Today I’ve been working on how to incorporate action learning into action research. We’re running a Mission Pilot Project which was put on hold briefly because of the COVID-19 situation. I already had a broad research design, but the action research process needed more work. The challenge is how to integrate practical theological reflection within the learning processes of the various stakeholders in such a way that it is part of the action research.
I’ve been really helped by Danny Burns’ Systemic Action Research which I picked up on sale for $10 some time ago. His focus is on learning in action, not just learning from action. He recognises that in action research there is the primary researcher, those with whom they are engaged in action, and the larger system within which they live or work. [“System” here is seen as perceptual and fluid rather than institutional and rigid.] Burns’ focus is on how systemic change happens, and he questions a number of assumptions about change as a planned, linear process.
What did I learn from him?
To work on how people attend to their experience, and to help them express this in aesthetic ways before jumping to propositional knowledge.
To pay attention to the group dynamics that allow or support improvisation. Burns uses the metaphor of theatre to discuss improvisation. I’ve read and used other work in a similar vein. More on this later.
To encourage multiple, parallel experiments rather than requiring consensus on one way forward. “Creativity emerges more through travelling alongside and interacting with difference than through premature integration.” Change can come through seemingly contradictory actions that can reinforce each other in non-linear ways.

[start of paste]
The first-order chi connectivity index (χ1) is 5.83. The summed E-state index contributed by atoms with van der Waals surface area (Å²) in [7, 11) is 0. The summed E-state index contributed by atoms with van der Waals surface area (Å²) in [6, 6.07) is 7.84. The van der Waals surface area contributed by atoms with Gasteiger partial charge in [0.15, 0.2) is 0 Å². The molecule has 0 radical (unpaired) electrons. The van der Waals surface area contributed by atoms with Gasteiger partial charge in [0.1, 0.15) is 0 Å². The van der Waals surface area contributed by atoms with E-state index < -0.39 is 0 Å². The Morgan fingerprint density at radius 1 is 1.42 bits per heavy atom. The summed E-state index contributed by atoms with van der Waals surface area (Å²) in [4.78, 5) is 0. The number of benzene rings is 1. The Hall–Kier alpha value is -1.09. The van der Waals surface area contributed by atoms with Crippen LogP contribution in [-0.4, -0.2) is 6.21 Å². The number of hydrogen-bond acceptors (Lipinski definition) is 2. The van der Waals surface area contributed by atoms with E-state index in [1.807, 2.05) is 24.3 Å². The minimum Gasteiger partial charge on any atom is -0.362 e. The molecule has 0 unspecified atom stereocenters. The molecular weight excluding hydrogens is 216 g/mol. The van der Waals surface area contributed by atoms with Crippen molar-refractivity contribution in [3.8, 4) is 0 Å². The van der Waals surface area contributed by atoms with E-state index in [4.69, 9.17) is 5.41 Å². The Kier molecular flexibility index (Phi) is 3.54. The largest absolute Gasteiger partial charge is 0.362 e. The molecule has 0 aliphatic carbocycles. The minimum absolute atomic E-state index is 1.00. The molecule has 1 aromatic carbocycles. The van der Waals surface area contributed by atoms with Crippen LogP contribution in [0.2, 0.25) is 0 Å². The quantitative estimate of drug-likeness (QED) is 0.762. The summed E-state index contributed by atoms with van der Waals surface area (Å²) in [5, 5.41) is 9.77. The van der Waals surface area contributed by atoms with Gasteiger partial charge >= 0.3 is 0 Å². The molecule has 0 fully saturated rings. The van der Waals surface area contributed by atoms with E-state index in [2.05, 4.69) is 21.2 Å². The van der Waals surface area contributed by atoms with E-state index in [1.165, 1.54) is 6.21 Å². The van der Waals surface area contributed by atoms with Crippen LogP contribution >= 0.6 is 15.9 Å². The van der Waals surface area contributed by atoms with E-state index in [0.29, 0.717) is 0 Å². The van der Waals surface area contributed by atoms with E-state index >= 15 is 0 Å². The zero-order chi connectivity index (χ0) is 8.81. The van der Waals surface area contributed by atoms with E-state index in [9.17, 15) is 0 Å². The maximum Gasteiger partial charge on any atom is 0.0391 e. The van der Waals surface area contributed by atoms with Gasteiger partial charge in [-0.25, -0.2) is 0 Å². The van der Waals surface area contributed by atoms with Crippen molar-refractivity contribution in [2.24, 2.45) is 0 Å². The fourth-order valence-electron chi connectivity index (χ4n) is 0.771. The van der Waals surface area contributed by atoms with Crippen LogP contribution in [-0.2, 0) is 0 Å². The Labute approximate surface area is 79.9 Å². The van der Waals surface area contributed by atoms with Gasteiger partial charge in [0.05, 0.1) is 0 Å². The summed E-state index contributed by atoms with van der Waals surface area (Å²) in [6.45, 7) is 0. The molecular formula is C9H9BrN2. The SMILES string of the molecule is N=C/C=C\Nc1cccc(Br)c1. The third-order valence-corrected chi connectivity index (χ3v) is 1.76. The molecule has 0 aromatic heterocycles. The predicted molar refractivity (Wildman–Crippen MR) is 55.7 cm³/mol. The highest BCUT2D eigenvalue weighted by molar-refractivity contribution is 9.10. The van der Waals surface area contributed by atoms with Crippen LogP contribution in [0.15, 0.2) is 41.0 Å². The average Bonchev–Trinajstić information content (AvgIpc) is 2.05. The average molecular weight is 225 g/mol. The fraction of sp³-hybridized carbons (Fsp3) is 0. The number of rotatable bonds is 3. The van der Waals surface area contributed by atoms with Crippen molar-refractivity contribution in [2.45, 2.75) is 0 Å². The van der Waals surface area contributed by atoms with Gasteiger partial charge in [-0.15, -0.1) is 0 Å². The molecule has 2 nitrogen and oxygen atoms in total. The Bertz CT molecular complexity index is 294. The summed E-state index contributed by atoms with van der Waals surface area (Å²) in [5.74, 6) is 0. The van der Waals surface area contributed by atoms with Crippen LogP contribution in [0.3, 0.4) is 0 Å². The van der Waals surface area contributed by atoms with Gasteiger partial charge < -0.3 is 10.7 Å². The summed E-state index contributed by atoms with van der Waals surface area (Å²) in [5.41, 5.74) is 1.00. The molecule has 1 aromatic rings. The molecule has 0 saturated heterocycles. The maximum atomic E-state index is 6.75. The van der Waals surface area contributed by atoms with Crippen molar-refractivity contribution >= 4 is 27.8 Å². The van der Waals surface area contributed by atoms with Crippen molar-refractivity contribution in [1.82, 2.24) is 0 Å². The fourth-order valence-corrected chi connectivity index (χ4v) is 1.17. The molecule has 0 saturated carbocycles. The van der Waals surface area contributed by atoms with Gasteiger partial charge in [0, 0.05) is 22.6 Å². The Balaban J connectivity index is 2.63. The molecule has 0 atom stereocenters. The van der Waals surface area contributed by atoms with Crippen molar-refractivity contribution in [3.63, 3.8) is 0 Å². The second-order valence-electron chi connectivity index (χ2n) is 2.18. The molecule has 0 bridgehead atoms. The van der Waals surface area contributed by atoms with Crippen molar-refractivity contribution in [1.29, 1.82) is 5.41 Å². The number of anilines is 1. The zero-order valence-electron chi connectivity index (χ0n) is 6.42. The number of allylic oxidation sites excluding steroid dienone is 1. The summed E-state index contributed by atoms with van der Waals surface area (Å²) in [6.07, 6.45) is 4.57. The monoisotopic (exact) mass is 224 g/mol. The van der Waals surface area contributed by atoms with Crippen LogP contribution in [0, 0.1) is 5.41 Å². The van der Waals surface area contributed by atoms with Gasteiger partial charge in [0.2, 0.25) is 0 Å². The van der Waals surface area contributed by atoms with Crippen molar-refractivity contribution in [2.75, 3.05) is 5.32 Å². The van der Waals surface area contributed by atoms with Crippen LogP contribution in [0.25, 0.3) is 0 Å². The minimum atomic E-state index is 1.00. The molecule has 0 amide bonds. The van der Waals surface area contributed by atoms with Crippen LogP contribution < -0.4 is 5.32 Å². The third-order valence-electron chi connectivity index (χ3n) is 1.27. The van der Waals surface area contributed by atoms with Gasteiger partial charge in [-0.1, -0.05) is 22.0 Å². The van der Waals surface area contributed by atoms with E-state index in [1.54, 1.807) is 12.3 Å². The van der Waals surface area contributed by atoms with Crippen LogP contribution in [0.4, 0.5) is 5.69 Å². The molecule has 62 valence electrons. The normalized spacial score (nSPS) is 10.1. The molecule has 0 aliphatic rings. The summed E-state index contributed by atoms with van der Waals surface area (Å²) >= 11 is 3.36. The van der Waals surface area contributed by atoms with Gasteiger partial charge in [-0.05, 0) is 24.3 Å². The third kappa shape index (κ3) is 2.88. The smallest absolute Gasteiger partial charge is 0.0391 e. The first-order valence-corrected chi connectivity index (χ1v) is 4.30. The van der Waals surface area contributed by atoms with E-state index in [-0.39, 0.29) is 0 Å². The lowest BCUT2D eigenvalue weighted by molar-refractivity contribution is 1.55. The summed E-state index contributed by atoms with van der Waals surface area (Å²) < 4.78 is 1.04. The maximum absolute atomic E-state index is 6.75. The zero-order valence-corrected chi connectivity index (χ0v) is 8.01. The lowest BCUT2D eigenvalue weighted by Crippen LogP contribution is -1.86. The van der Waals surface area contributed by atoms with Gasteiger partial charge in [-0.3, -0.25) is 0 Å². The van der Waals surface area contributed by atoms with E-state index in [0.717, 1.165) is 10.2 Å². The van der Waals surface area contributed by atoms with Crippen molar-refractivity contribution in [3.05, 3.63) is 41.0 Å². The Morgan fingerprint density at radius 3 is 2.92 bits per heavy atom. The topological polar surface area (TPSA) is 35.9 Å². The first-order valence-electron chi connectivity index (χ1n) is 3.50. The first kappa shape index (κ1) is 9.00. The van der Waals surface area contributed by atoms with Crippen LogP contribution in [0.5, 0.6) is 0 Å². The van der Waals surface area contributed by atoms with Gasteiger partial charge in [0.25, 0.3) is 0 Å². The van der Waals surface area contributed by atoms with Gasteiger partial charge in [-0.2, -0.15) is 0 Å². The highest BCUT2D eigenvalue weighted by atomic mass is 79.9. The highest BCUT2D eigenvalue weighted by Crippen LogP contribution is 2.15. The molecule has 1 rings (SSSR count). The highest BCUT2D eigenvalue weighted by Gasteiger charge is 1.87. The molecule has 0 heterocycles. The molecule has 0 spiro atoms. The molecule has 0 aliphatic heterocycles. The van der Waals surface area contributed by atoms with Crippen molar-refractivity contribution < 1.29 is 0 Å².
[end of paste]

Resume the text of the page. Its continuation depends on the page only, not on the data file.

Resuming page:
To focus on resonance more than representation. Improvisation relies on people joining in an emerging direction because it resonates with them, not because they are required to participate in some way. They get it. They’re energised. Importantly, “change is fired by the passion of people who are motivated to act on what they believe in. More people will do more things, more insight will be generated, and more possibilities emerge where passion is at the heart of the process.”
Burns also talks about improvisation and action learning being narrative, hence action learning loops back to earlier experiences and understandings in order to make sense and move forward.
I didn’t quite find the methodical answers I was looking for, but these insights are super helpful for my thinking about design. Burns has a lot to say, and lots of examples, about large scale systemic change through action research.
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